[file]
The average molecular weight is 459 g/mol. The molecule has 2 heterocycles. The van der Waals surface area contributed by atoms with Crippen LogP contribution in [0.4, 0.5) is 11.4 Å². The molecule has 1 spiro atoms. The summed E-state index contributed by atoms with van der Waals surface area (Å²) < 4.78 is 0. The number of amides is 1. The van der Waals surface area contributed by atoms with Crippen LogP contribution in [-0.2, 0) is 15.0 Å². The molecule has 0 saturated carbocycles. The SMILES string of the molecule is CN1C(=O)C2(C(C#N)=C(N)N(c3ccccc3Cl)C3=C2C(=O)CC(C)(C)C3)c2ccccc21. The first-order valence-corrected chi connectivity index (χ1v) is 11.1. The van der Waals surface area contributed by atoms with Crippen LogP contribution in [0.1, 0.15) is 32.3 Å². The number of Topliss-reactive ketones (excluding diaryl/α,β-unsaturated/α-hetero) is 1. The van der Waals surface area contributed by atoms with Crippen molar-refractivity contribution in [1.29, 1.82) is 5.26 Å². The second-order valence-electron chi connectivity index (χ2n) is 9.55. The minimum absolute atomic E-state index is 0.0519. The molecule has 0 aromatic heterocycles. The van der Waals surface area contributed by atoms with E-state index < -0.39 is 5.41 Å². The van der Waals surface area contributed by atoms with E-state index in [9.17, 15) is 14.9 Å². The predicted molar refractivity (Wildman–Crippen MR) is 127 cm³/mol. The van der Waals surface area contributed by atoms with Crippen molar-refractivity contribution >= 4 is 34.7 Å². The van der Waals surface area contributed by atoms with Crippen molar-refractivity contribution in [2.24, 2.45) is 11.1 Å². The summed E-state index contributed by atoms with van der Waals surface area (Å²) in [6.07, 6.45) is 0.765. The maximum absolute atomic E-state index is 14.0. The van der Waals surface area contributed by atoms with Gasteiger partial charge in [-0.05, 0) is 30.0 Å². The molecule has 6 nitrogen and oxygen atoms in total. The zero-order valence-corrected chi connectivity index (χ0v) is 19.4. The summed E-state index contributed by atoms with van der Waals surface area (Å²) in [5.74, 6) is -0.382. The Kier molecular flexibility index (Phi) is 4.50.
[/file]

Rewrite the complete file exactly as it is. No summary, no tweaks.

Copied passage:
The average molecular weight is 459 g/mol. The molecule has 2 heterocycles. The van der Waals surface area contributed by atoms with Crippen LogP contribution in [0.4, 0.5) is 11.4 Å². The molecule has 1 spiro atoms. The summed E-state index contributed by atoms with van der Waals surface area (Å²) < 4.78 is 0. The number of amides is 1. The van der Waals surface area contributed by atoms with Crippen LogP contribution in [-0.2, 0) is 15.0 Å². The molecule has 0 saturated carbocycles. The SMILES string of the molecule is CN1C(=O)C2(C(C#N)=C(N)N(c3ccccc3Cl)C3=C2C(=O)CC(C)(C)C3)c2ccccc21. The first-order valence-corrected chi connectivity index (χ1v) is 11.1. The van der Waals surface area contributed by atoms with Crippen LogP contribution in [0.1, 0.15) is 32.3 Å². The number of Topliss-reactive ketones (excluding diaryl/α,β-unsaturated/α-hetero) is 1. The van der Waals surface area contributed by atoms with Crippen molar-refractivity contribution in [1.29, 1.82) is 5.26 Å². The second-order valence-electron chi connectivity index (χ2n) is 9.55. The minimum absolute atomic E-state index is 0.0519. The molecule has 0 aromatic heterocycles. The van der Waals surface area contributed by atoms with E-state index < -0.39 is 5.41 Å². The van der Waals surface area contributed by atoms with E-state index in [9.17, 15) is 14.9 Å². The predicted molar refractivity (Wildman–Crippen MR) is 127 cm³/mol. The van der Waals surface area contributed by atoms with Crippen molar-refractivity contribution >= 4 is 34.7 Å². The van der Waals surface area contributed by atoms with Crippen molar-refractivity contribution in [2.24, 2.45) is 11.1 Å². The summed E-state index contributed by atoms with van der Waals surface area (Å²) in [6.07, 6.45) is 0.765. The maximum absolute atomic E-state index is 14.0. The van der Waals surface area contributed by atoms with Gasteiger partial charge in [-0.05, 0) is 30.0 Å². The molecule has 6 nitrogen and oxygen atoms in total. The zero-order valence-corrected chi connectivity index (χ0v) is 19.4. The summed E-state index contributed by atoms with van der Waals surface area (Å²) in [5.74, 6) is -0.382. The Kier molecular flexibility index (Phi) is 4.50.